An Introduction to Chile Culture

Excerpted from Sam’l Arnold’s “Eating Up the Santa Fe Trail.”

An old Mexican phrase says, “A la primera cocinera se le va un chile entero.” To the best cook goes the whole chile. Surely no kitchen can be without either!

According to ethno-botanists, chile, or “capsicum,” is a pepper indigenous to the Americas. One of the treasures Columbus brought back to Spain from his second voyage was a quantity of chile seeds. Later, Spanish and Portuguese explorers spread chile seeds around the world. Chile is erroneously believed to have been named for the country on the west coast of South America. Actually, the term derives from the Aztec names for various peppers: quauchilli, milchilee, zenalchilli and others.

There are roughly 200 different types of chiles in existence, with more than 100 varieties in Mexico alone. Chiles come in many forms, from tiny, round raisin shapes to huge, pointed pods called “Big Jims.” There are small pointed ones (chiles serranos), short, stubby fat ones (jalapeños) and the very long, narrow Italian variety, some light red and orange when ripe, others virtually black. On the Ivory Coast of Africa, one finds the tiny, immensely hot pili-pili pepper, and in Mexico, the habañero, a plump, light yellow-green chile found primarily in Yucatan. The habañero is so hot that most people handle it with gloves and only rub a cut piece of the pepper across the item to be flavored. Its chile oil is so potent that it blisters the skin upon contact.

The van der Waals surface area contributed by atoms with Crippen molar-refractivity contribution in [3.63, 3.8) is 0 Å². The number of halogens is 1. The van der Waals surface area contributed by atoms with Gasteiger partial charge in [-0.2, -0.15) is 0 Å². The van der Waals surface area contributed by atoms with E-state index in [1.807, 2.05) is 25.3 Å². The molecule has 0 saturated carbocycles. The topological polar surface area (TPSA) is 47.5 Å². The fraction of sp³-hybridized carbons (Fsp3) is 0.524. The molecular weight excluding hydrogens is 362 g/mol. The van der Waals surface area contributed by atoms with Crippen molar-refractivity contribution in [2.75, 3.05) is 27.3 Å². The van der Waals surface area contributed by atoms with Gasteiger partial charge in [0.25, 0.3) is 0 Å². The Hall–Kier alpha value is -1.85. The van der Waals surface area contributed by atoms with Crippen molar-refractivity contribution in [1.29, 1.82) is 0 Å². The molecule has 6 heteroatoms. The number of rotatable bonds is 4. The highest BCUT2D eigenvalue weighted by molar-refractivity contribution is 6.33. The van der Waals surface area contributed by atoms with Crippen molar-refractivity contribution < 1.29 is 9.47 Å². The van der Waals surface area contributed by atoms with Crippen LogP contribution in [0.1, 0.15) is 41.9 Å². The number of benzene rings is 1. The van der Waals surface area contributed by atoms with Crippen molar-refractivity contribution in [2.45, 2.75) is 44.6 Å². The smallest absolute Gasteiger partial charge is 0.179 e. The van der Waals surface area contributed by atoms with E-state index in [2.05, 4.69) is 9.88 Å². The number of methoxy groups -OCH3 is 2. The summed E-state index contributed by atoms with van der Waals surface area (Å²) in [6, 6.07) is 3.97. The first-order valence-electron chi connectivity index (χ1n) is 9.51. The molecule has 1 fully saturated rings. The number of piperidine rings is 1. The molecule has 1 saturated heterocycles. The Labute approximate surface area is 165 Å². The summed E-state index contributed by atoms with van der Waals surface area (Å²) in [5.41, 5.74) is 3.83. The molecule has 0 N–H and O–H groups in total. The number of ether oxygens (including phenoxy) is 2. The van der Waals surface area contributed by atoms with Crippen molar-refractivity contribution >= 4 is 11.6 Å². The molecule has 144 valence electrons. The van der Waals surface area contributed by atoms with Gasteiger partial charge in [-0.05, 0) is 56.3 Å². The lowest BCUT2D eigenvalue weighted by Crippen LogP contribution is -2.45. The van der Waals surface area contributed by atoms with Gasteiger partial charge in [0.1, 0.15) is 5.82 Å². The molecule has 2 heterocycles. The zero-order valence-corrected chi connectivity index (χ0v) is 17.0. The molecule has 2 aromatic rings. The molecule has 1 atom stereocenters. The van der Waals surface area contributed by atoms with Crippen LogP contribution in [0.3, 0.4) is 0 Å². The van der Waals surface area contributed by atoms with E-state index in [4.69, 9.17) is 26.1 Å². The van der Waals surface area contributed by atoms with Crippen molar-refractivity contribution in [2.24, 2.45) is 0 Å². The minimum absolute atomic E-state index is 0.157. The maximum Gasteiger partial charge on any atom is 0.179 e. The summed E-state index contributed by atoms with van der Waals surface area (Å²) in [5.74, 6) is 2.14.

Chile fans know that almost any pepper, if left on the plant until the end of the season, will change from green to red. Chile verde (green chile) is simply picked earlier. Green chile is not necessarily hotter than red chile; hotness of flavor depends upon the pod, the plant, the type of chile, the soil and the growing conditions. The seeds are often hotter than the pod flesh. Inside the chile, near the stem, a little blister of chile oil called capsaicin forms within a fine membrane. Until that blister is broken and the hot oil spills out within the pepper, every chile is as bland as an English bell pepper. The oil sack may be broken when the chile is bumped, picked or packed; even the wind blowing one chile against another can cause the oil sack to rupture. Since the seeds are nearest to the sack, they absorb most of the chile oil. So, by removing the seeds and the long stringers inside the chile, one may diminish the hotness, if desired.

It is a mistake to believe that eating chile is hard on the digestion. Indigestion following a Mexican meal often results from too much oil and the use of acidic tomato in the preparation. Using the pod itself with lean meat will result in a tasty, low-fat combination of flavors that is easy to digest. In fact, chile has long been considered a medicinal plant. In a medicinal compilation published in Rome in 1651, there were at least seven varieties of chile recognized by the Aztecs as having medicinal value. Chiles were prescribed for maladies such as kidney and brain inflammation, lung problems and heart pains. The Mayans also prepared chile remedies, such as boiling ground red chile mixed with honey and tobacco leaf to produce a tea that soothed an irritated throat.

Eager to begin experimenting with chile in your cooking? Green chile may be found fresh, dried, in cans or frozen. Many people add tomatoes to their green chile and meat in order to lessen the burn. The best red chiles in America (according to most chile connoisseurs) come from the area north of Española, New Mexico. The chiles grown there seem to have a richness of flavor and a piquancy that is widely beloved.


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